2. Your most reliable support system

There is a reason nurses and swimming instructors alike swear by Crocs. Comfort. Croc's clogs will make you feel like your are walking on a cloud of Laffy Taffy. They are wide enough that your toes are not squished, and the rubbery material forms perfectly around your foot. Added bonus: The holes let in a nice breeze while riding around on your Razor Scooter.

3. Insane durability

Have you ever been so angry you could throw a Croc 'cause same? Have you ever had a Croc bitten while wrestling a great white shark? Me too. Have you ever had your entire foot rolled like a fruit roll up but had your Crocs still intact? Also me. All I know is that Seal Team 6 may or may not have worn these shoes to find and kill Osama Bin Laden. Just sayin'.


4. Bling, bling, bling

Jibbitz, am I right?! These are basically they're own money in the industry of comfortable footwear. From Spongebob to Christmas to your favorite fossil, Jibbitz has it all. There's nothing more swag-tastic than pimped out crocs. Lady. Killer.

5. So many options

From the classic clog to fashionable sneakers, Crocs offer so many options that are just too good to pass up on. They have fur lined boots, wedges, sandals, loafers, Maryjane's, glow in the dark, Minion themed, and best of all, CAMO! Where did your feet go?!

6. Affordable

Crocs: $30

Feeling like a boss: Priceless

7. Two words: Adventure Straps

Because you know that when you move the strap from casual mode chillin' in the front to behind the heal, it's like using a shell on Mario Cart.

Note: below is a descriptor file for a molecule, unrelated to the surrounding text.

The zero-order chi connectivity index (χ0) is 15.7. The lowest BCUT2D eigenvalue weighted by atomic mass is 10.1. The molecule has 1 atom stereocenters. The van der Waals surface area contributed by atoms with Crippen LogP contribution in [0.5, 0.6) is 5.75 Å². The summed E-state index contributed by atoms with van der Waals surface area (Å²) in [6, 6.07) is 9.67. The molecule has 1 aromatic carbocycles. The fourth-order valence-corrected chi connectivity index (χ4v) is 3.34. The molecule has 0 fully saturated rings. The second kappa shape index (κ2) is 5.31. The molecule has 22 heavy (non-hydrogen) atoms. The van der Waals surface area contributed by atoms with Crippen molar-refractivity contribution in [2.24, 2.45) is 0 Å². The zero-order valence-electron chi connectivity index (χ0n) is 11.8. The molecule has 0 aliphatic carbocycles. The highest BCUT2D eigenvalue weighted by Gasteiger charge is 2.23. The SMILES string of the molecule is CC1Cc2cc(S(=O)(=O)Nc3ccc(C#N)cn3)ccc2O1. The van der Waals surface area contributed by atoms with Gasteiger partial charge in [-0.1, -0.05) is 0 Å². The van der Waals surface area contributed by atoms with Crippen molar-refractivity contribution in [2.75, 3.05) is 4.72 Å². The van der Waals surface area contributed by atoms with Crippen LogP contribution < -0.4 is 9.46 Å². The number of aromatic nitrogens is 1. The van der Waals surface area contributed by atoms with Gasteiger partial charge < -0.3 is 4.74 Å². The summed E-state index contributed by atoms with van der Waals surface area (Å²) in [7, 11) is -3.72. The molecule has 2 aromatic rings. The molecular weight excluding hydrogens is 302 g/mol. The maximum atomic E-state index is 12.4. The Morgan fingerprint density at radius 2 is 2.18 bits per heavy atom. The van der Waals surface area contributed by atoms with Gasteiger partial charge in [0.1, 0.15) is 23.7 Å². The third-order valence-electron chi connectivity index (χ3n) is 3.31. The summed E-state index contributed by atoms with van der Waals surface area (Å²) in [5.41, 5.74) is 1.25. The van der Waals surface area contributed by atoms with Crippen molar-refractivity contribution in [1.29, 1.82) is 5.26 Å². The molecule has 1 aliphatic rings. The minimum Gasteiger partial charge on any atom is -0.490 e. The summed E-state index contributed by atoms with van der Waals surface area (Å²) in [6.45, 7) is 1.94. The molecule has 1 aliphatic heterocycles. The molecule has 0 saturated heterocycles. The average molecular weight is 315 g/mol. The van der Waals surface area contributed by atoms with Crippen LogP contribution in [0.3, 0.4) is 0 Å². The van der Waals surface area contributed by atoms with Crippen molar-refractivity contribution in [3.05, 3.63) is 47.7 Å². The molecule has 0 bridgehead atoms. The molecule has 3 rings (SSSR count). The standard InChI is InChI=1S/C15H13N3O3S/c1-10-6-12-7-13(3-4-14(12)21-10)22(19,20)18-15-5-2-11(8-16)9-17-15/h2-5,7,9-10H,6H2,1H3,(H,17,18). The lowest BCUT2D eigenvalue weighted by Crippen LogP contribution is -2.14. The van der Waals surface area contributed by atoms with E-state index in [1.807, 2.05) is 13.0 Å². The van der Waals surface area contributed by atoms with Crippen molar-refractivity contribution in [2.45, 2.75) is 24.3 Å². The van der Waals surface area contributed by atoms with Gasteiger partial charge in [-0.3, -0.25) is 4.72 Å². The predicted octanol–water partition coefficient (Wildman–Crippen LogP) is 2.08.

8. Crocs cares

Okay, but for real, Crocs is a great company because they have donated over 3 million pairs of crocs to people in need around the world. Move over Toms, the Croc is in the house.

9. Stylish AF

The boys will be coming for you like Steve Irwin.

Who cares what the haters say, right? Wear with pride, and go forth in style.

Cover Image Credit: Chicago Tribune

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From One Nerd To Another

My contemplation of the complexities between different forms of art.

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Aside from reading Guy Harrison's guide to eliminating scientific ignorance called, "At Least Know This: Essential Science to Enhance Your Life" and, "The Breakthrough: Immunotherapy and the Race to Cure Cancer" by Charles Graeber, an informative and emotional historical account explaining the potential use of our own immune systems to cure cancer, I read articles and worked on my own writing in order to keep learning while enjoying my winter break back in December. I also took a trip to the Guggenheim Museum.